So far, though, it seems the people are still broadly supportive of Obama's actions. USAT fronts the results of a new poll that shows most Americans are glad government has stepped in to deal with the current economic mess. Still, a vast majority of Americans also want the government to take a step back once the economy recovers.
In the LAT's op-ed page, Marc Cooper struggles to understand what on earth all the people who will throw "an anti-Obama Taxpayer Tea Party" are smoking. Cooper writes that he can "recall only a few outbreaks of such collective insanity as these tea parties in recent years. … [A]re common folks actually going to dump Earl Grey into Santa Monica Bay because they are outraged, simply infuriated, by the marginal tax rate rising 3% for millionaires?" They'll also supposedly protest the billions on bailouts but conveniently forget to mention former President Bush was the one who started them. "The Tea Party movement, more than anything else, is a rather garish display of a Republican right that seems to have lost not only the national elections but also any semblance of political bearings."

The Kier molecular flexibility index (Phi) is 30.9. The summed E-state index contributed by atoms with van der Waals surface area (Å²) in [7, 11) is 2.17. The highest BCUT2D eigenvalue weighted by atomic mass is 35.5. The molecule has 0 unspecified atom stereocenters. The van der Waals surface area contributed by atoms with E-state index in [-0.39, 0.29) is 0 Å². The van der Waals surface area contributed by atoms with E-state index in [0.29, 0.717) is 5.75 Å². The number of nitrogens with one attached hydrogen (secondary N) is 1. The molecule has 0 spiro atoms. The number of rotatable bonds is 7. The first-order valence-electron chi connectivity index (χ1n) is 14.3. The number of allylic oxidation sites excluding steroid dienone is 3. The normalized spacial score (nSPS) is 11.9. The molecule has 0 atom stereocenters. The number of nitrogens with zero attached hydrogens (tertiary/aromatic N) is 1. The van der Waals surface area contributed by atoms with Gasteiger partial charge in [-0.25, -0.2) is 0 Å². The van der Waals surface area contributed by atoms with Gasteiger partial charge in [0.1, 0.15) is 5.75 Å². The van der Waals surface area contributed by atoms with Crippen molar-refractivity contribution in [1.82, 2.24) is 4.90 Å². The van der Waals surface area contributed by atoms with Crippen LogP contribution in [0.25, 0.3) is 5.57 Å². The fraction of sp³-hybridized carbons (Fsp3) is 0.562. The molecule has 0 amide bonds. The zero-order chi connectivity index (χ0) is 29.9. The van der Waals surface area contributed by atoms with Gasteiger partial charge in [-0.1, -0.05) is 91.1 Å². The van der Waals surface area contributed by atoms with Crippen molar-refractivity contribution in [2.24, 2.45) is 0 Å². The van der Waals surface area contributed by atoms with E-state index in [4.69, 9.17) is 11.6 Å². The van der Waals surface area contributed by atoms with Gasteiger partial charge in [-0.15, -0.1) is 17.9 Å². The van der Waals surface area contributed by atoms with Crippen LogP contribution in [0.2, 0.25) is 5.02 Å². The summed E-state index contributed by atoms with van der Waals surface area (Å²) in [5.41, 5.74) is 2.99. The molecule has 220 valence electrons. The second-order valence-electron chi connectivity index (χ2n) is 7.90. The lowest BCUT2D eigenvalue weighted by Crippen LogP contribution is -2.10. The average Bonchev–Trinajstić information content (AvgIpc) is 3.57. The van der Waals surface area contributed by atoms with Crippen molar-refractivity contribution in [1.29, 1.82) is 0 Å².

In the WP's op-ed page, Harold Meyerson takes a look at a poll that found that among the under-30 set, 37 percent of Americans prefer capitalism, while 33 prefer socialism, and 30 percent are undecided. Meyerson says these figures are nothing short of astounding and reveal that, particularly among the young, there is no longer a connection between socialism and anti-Americanism. It would be naive to think that all those who say they prefer socialism know what that means, but Meyerson says that the "demagogic right" shares at least part of the blame (or credit, depending how you look at it) for these changing attitudes. The only people who talk about socialism today are the Rush Limbaughs and Sean Hanittys of the country, who can't stop spouting off about how a president with a huge approval rating is taking the country down that path. And, ironically enough, young people seem to be answering their calls of doom by asking where they can sign up. "Rush and his boys are doing what Gene Debs and his comrades never really could," writes Meyerson. "In tandem with Wall Street, they are building socialism in America."